The Delaware Bayshore Byway is now officially a National Scenic Byway.
As part of Earth Day celebrations across the state, Gov. John Carney and state officials gathered April 22 on the marsh boardwalk trail at St. Jones Reserve to make the announcement and unveil the first America's Bywaya sign.
The reserve, located south of Dover off Kitts Hummock Road, contains a visitors center and 2-mile nature trail. It's also a key center for research and monitoring of the Delaware Bay marsh system.
Carney was joined by Delaware Department of Transportation Secretary Nicole Majeski, Department of Natural Resources and Environmental Control Secretary Shawn Garvin, Delaware Tourism Office Director Liz Keller, and representatives from Delaware Greenways and tourism groups.
“Delaware’s Bayshore Byway encompasses so much of our state’s unique natural and cultural heritage, and will only become more of an attraction to our state,” Carney said.
He said the byway also provides a connection to the historic John Dickinson Mansion, which borders the reserve. Dickinson, the fifth governor of Delaware and one of the country's founding fathers, owned all of the land and marshes from his farm to Delaware Bay, Carney said.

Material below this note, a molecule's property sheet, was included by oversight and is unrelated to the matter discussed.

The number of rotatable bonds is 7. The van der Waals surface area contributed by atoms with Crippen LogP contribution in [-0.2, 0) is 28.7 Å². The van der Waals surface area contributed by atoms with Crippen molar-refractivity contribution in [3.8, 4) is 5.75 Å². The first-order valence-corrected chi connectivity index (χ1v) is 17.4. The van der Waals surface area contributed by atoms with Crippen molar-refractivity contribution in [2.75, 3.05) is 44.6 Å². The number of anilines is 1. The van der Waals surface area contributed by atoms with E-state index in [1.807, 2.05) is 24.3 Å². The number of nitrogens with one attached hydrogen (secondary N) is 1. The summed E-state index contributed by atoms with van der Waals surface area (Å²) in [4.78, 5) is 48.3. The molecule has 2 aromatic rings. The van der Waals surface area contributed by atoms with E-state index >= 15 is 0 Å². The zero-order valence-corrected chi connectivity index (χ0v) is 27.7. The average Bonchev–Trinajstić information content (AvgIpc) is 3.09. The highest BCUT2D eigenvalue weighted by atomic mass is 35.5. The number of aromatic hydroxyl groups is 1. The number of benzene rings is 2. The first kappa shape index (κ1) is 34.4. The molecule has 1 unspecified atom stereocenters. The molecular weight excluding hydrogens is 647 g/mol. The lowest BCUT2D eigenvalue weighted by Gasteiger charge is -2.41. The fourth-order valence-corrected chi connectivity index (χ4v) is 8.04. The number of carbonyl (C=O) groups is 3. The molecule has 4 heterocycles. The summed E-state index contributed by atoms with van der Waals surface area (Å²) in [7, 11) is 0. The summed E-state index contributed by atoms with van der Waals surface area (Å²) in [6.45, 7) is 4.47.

“Although this is one of our best-kept secrets, the byway attracts people worldwide,” said DNREC Secretary Shawn Garvin.
“This Delaware treasure is now a national treasure,” said Steve Borleske, chairman of the byways management team. “It connects communities that are in strong support of the byway.”
Route 9 was designated by the state as a Scenic Byway in 2007 and was expanded to become the Delaware Bayshore Byway in 2020.
The Delaware Bayshore Byway extends 157 miles from New Castle to Lewes, including 100 miles of Delaware coastline and the entire length of Route 9 along the east coast of New Castle and Kent counties. It features 19 discovery zones highlighting the history and environment of the area.
The Delaware Bayshore Byway provides a connection to Delaware's history, open spaces, horseshoe crabs and shorebirds, fresh and saltwater marshes, small communities, fishing villages and large farms, coastal rivers, the Delaware Bay and its beaches, lighthouses, historic mansions, and waterfowl and watermen.
Towns along the byway include New Castle, Delaware City, Port Penn, Woodland Beach, Bowers and South Bowers Beach, Magnolia, Milford, Frederica, Broadkill Beach, Milton and Lewes. Fort Delaware, Chesapeake and Delaware Canal, Prime Hook National Wildlife Refuge, DuPont Nature Center and First State National Historic Park are among stops on the byway.
For more information, visit delawaregreenways.org.